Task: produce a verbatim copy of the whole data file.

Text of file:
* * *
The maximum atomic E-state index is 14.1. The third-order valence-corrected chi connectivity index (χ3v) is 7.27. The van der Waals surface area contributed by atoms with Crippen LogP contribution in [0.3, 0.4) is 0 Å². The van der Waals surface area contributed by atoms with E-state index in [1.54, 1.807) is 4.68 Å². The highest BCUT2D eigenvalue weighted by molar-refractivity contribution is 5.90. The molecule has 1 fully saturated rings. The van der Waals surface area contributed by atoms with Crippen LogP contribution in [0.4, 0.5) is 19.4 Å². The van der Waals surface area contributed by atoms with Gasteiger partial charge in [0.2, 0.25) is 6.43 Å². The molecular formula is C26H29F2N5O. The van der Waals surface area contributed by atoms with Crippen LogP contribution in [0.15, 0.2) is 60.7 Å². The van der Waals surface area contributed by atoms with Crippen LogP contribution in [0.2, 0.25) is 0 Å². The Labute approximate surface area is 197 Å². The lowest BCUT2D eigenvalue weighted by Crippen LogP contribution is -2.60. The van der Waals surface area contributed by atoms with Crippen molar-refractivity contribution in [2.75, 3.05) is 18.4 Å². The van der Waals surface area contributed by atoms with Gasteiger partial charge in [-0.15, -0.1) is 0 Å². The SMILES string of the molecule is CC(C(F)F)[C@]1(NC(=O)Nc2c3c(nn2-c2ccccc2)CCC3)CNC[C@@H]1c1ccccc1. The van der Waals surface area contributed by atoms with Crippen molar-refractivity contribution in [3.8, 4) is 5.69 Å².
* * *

The maximum atomic E-state index is 14.1. The third-order valence-corrected chi connectivity index (χ3v) is 7.27. The van der Waals surface area contributed by atoms with Crippen LogP contribution in [0.3, 0.4) is 0 Å². The van der Waals surface area contributed by atoms with E-state index in [1.54, 1.807) is 4.68 Å². The highest BCUT2D eigenvalue weighted by molar-refractivity contribution is 5.90. The molecule has 1 fully saturated rings. The van der Waals surface area contributed by atoms with Crippen LogP contribution in [0.4, 0.5) is 19.4 Å². The van der Waals surface area contributed by atoms with Gasteiger partial charge in [0.2, 0.25) is 6.43 Å². The molecular formula is C26H29F2N5O. The van der Waals surface area contributed by atoms with Crippen LogP contribution in [0.15, 0.2) is 60.7 Å². The van der Waals surface area contributed by atoms with Crippen LogP contribution in [0.2, 0.25) is 0 Å². The Labute approximate surface area is 197 Å². The lowest BCUT2D eigenvalue weighted by Crippen LogP contribution is -2.60. The van der Waals surface area contributed by atoms with Crippen molar-refractivity contribution in [2.75, 3.05) is 18.4 Å². The van der Waals surface area contributed by atoms with Gasteiger partial charge in [-0.15, -0.1) is 0 Å². The SMILES string of the molecule is CC(C(F)F)[C@]1(NC(=O)Nc2c3c(nn2-c2ccccc2)CCC3)CNC[C@@H]1c1ccccc1. The van der Waals surface area contributed by atoms with Crippen molar-refractivity contribution in [3.8, 4) is 5.69 Å².